Former CMMC-AB board of directors James Goepel, Mark Berman, and Ben Tchoubineh authored a letter to President Joseph Biden which analyzes the United States Department of Defense’s (“DoD”) new CMMC 2.0. A PDF copy can be downloaded below.

Re: CMMC 2.0 is Wrong for our Nation

Dear Mr. President,

In the “Executive Order on Improving the Nation’s Cybersecurity” (EO 14028), you make the case that “[t]he United Sates faces persistent and increasingly sophisticated malicious cyber campaigns that threaten the public sector, the private sector, and ultimately the American people’s security and privacy. … Incremental improvements will not give us the security we need; instead, the Federal Government needs to make bold changes and significant investments in order to defend the vital institutions that underpin the American way of life.” 

Yesterday, the Department of Defense (“DoD”) chose not to take a bold step forward but rather several steps backward with the release of CMMC 2.0.  These steps are in direct contradiction of your goals set forth in EO 14028 and will harm our nation and the security of our supply chain.

CMMC Background

The Cybersecurity Maturity Model Certification (“CMMC”) program was designed to better protect the unclassified intellectual property and other information our adversaries desperately seek by kick-starting government contractors’ efforts to improve their own cybersecurity programs. DoD had previously watched for years as contractors paid lip service to, yet self-certified their compliance with, the requirements published in FAR 52.204-21 and DFARS 252.204-7012.  As a result, our nation’s secrets slipped into the hands of our adversaries, threatening our technological superiority and putting our servicemembers at risk. 

That is why, in 2019, DoD launched the CMMC program.  Rather than allow contractors to self-assess their cybersecurity programs, under CMMC 1.x contractors’ cybersecurity programs would be assessed and certified by independent third-party assessors.  This approach allowed our nation to feel confident that the supply chain was properly addressing cybersecurity, permitted industry to scale to meet certification demand, fostered competition and cost reduction, and created a program that was replicable across the entire government and even to other nations where DoD conducts business.  CMMC 1.x allowed attainment of these objectives in a timeline that would help keep our adversaries at bay and staunch the loss of our nation’s critical information.  CMMC 2.0 negates the value brought by the CMMC program and weakens our national security.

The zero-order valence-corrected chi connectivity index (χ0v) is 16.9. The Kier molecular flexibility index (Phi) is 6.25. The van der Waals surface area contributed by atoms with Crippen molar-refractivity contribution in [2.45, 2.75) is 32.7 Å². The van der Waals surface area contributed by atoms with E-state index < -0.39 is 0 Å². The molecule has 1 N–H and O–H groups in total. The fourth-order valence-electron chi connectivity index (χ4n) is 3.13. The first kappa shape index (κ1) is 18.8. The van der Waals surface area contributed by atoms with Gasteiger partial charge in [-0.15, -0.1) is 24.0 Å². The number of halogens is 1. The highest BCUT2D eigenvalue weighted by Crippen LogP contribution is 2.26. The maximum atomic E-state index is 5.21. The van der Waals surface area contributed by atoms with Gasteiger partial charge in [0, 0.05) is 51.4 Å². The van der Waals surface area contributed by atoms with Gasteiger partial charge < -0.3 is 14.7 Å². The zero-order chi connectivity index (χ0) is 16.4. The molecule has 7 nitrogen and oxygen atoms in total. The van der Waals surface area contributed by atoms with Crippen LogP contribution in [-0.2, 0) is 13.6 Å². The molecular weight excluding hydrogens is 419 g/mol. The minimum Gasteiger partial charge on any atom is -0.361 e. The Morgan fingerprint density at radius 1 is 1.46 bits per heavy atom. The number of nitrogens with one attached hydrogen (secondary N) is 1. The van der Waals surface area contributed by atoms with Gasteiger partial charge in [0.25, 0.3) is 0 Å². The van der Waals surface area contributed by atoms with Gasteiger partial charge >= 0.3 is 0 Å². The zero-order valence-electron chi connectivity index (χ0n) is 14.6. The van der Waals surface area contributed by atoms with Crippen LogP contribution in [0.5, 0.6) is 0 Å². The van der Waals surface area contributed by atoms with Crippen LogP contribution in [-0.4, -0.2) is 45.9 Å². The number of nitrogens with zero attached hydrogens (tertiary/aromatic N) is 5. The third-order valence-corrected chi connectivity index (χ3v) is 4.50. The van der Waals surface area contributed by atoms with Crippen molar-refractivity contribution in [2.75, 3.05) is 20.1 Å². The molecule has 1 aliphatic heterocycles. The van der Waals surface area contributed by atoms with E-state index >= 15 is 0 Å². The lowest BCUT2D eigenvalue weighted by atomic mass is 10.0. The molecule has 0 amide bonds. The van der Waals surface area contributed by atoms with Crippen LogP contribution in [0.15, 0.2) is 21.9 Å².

Self-Assessments Do Not Work

Instead of requiring independent assessments, CMMC 2.0 takes us back to the scenario where most contractors can self-assess and certify their programs’ compliance with certain standards.  This is the same approach that existed prior to establishing CMMC 1.x, and clearly did not work!  CMMC 2.0 creates slightly more jeopardy for contractors since the head of the organization must sign an attestation of the contractors’ compliance with the regulations. However, contractors are also aware that the Department of Justice (“DoJ”) can only pursue a handful of False Claims Act cases each year, and the contractor must be caught, or a whistleblower needs to come forward, before DoJ will initiate a claim.  Accordingly, the likelihood is low that DoJ will target any one of the 200,000+ contractors in the DiB.  Self-assessments effectively remove any incentive contractors had to bring their programs into compliance.